Kevin J. Geiken
Democratic Party of Iowa
October 11, 2017
Deputy Legal Council [sic]
Office of the Governor of Iowa
Dear Mr. Smith:
Under the Iowa Open Records Law § 22.1 et seq., I hereby request the Office of Governor Kim Reynolds produce the following public records within ten (10) business days, pursuant to Section 22.8(4)(d) of the Iowa Code:
Any and all records and correspondence from May 1, 2017 through the date this request is received, including by not limited to emails, faxes, records of phone calls, invoices, or text messages, between the Office of the Governor, the Office of the Lieutenant Governor, or Iowa Insurance Commissioner Doug Ommen and President Donald Trump, Department of Health and Human Services Secretary Tom Price, CMS Administrator Seema Verma, or any employee of HHS or CMS.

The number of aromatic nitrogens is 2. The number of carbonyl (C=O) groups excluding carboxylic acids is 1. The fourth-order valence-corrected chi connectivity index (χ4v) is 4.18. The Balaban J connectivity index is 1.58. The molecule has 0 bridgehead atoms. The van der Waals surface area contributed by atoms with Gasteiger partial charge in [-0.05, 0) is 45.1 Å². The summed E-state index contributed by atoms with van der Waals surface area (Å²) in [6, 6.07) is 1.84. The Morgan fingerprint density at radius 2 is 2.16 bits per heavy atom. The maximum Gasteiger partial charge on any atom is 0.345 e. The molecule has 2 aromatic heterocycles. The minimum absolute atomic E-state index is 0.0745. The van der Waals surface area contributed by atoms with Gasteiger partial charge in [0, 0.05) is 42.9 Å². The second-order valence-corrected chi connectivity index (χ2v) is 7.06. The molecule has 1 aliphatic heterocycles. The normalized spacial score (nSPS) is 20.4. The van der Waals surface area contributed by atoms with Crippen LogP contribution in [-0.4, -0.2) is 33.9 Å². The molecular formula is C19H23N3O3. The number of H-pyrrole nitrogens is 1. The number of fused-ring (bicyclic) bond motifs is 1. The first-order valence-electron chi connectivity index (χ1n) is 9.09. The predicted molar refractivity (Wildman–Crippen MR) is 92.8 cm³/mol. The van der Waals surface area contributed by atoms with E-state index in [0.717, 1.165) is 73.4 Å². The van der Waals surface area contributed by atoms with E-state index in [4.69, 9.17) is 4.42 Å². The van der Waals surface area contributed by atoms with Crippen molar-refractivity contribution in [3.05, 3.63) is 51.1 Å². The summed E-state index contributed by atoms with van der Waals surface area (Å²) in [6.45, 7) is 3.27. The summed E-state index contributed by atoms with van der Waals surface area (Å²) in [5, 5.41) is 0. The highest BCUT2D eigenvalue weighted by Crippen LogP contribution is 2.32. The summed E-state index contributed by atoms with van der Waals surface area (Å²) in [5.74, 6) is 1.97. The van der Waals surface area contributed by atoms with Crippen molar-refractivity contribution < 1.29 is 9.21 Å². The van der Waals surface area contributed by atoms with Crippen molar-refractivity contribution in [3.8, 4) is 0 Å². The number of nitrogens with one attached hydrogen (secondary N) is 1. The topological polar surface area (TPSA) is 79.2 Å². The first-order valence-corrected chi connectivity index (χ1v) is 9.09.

As records kept by the Office of the Governor, the requested records qualify as “public records” under the Iowa Open Records Law and should accordingly be turned over within ten (10) business days. If access to the public records I am requesting will take longer, please contact me with information about when I might expect copies or the ability to inspect the requested records.
If there are any fees for searching or copying these records, please inform me if the cost will exceed $50. This information is not being sought for commercial purposes.
If you deny any or all of this request, please cite each specific exemption you feel justifies the refusal to release the records and notify me of the appeal procedures available to me under the law.
Thank you for considering my request and I look forward to hearing back from you within ten (10) business days.
Kevin J. Geiken